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Nuzugum Lives Among Us

Xinjiang, China

by Eleanor Moseman

Published June 2024

In Xinjiang, an autonomous region in Northwestern China, over one million ethnic Uyghurs have been apprehended by the government and now live behind the “Black Gate” (qara derwaza).

As Uyghurs disappear, the women outside these prison walls face systematic repression. Women are forced into marriage with Chinese men, not allowed to speak their native language, and sent across China to work in factories. The worst-case scenario is their children being taken away and put into orphanages, subjected to human trafficking and alleged organ harvesting.

The women of Xinjiang are true heroines. Even during these dangerous and precarious times, they live their life unobstructedly: as if their home's safety, love, and stability were guaranteed.

Uyghur heroines are nothing new, as a Uyghur allegory dates back to the 19th century about a woman by the name of Nuzugum from Kashgar. In this story, Nuzugum “kills an enemy outsider and she is forced to marry rather than yield her chastity and bear his children.” The women of Xinjiang don't have blood on their hands but instead fight against outsiders with resilience, bravery, and dedication to their families and country.

Eleanor Moseman

Eleanor Moseman is a photographer, adventuress, and storyteller focusing on social and cultural narratives involving women and persecuted groups of people around Asia. More specifically, she visually conserves the politically sensitive regions of Tibet and Xinjiang, drawing international awareness to the humanitarian issues of persecuted Buddhists in Tibet and the Muslim Uighurs (or Uigur community) of Xinjiang.

With a BFA in Photography and Film from Virginia Commonwealth University, Eleanor now uses her photography and storytelling skills to contribute to the research of anthropologists, historians, conservationists, and activists. She speaks fluent Mandarin and is beginning her third year of Tibetan language studies at Indiana University. Eleanor is deeply committed to women’s issues that range from persecuted Buddhist and Muslim women to female competitors in the World Nomad Games in Kyrgyzstan.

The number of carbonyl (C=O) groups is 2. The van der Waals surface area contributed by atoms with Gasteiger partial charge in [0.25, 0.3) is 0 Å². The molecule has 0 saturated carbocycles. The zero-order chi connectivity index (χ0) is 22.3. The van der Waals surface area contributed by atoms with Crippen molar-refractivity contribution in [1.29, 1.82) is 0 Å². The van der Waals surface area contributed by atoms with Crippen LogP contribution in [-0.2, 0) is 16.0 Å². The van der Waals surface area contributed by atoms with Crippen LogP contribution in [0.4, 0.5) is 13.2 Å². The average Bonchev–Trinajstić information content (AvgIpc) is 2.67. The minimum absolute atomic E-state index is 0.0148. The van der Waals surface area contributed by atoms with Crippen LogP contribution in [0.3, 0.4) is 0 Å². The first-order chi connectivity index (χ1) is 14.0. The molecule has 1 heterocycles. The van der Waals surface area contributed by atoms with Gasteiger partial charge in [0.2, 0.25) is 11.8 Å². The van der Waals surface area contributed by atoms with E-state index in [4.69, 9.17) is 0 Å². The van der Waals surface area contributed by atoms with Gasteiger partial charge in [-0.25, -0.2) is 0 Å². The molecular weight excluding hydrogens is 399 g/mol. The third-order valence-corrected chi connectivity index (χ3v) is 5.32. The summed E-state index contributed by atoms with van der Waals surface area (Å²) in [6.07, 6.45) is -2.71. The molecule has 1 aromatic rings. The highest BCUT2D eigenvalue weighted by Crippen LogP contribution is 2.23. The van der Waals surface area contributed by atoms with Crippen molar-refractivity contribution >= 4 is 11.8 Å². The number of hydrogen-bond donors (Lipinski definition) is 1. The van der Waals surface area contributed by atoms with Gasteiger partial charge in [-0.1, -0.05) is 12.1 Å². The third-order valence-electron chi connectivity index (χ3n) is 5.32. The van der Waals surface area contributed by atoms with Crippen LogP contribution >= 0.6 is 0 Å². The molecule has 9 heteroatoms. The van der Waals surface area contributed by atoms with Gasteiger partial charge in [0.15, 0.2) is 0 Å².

In addition to her documentary-style work, Eleanor is also a noted architectural and interior photographer with assignments that have taken her throughout Asia and the United States. She also owns and manages a photography studio and gallery, “The Lone Huntress Photography Studio” in Dayton, Ohio where she creates portraits and displays her work from around the world.

With Tibet being blocked off from the world since she left three years ago, Eleanor plans to return as soon as possible to continue her long-term work, begin new projects, and share how this delicate region has changed over the last few years. As one of the few photographers working continually in the region for over a decade, she feels a responsibility to document and share what has transpired politically, physically, and culturally since Covid changed the world.

Follow Eleanor Moseman on Instagram

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